Snow mediates climatic impacts on Arctic herbivore populations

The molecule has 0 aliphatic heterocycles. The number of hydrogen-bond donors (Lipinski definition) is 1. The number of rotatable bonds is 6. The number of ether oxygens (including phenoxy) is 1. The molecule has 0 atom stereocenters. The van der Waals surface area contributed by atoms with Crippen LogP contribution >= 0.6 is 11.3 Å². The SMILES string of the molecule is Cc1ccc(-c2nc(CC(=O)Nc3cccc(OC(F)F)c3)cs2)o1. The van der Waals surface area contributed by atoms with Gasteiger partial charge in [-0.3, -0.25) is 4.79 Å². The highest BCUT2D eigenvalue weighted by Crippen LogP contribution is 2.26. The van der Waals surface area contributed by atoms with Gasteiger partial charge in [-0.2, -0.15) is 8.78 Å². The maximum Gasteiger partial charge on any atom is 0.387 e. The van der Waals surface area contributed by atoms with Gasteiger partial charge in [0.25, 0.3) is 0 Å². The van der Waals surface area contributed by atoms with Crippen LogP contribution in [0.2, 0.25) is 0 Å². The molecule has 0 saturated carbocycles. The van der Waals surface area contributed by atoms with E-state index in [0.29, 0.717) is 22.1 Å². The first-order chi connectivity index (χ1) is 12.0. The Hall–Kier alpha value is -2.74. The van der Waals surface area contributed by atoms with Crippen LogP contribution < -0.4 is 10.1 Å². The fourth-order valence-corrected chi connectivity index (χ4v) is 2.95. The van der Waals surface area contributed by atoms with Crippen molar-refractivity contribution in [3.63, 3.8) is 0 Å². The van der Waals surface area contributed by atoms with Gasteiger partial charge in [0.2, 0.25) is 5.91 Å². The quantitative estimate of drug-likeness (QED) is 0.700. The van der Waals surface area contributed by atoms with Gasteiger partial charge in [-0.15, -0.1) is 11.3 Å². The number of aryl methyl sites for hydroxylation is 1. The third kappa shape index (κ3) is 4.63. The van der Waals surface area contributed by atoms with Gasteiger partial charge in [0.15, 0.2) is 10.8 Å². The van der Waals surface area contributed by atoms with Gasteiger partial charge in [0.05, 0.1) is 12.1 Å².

Arctic ecosystems are particularly vulnerable to impacts of climate change; however, the complex relationships between climate and ecosystems make incorporating effects of climate change into population management difficult. This study used structural equation modelling (SEM) and a 24-year multifaceted monitoring data series collected at Zackenberg, North-East Greenland, to untangle the network of climatic and local abiotic and biotic drivers, determining their direct and indirect effects on two herbivores: musk ox (Ovibos moschatus) and collared lemming (Dicrostonyx groenlandicus). Snow conditions were determined to be the central driver within the system, mediating the effects of climate on herbivore abundance. Under current climate change projections, snow is expected to decrease in the region. Snow had an indirect negative effect on musk ox, as decreased snow depth led to an earlier start to the Arctic willow growing season, shown to increase fecundity and decrease mortality. Musk ox are therefore expected to be more successful under future conditions, within a certain threshold. Snow had both positive and negative effects on lemming, with lemming expected to ultimately be less successful under climate change, as reduction in snow increases their vulnerability to predation. Through their capacity to determine effects of climatic and local drivers within a hierarchy, and the relative strength and direction of these effects, SEMs were demonstrated to have the potential to be valuable in guiding population management.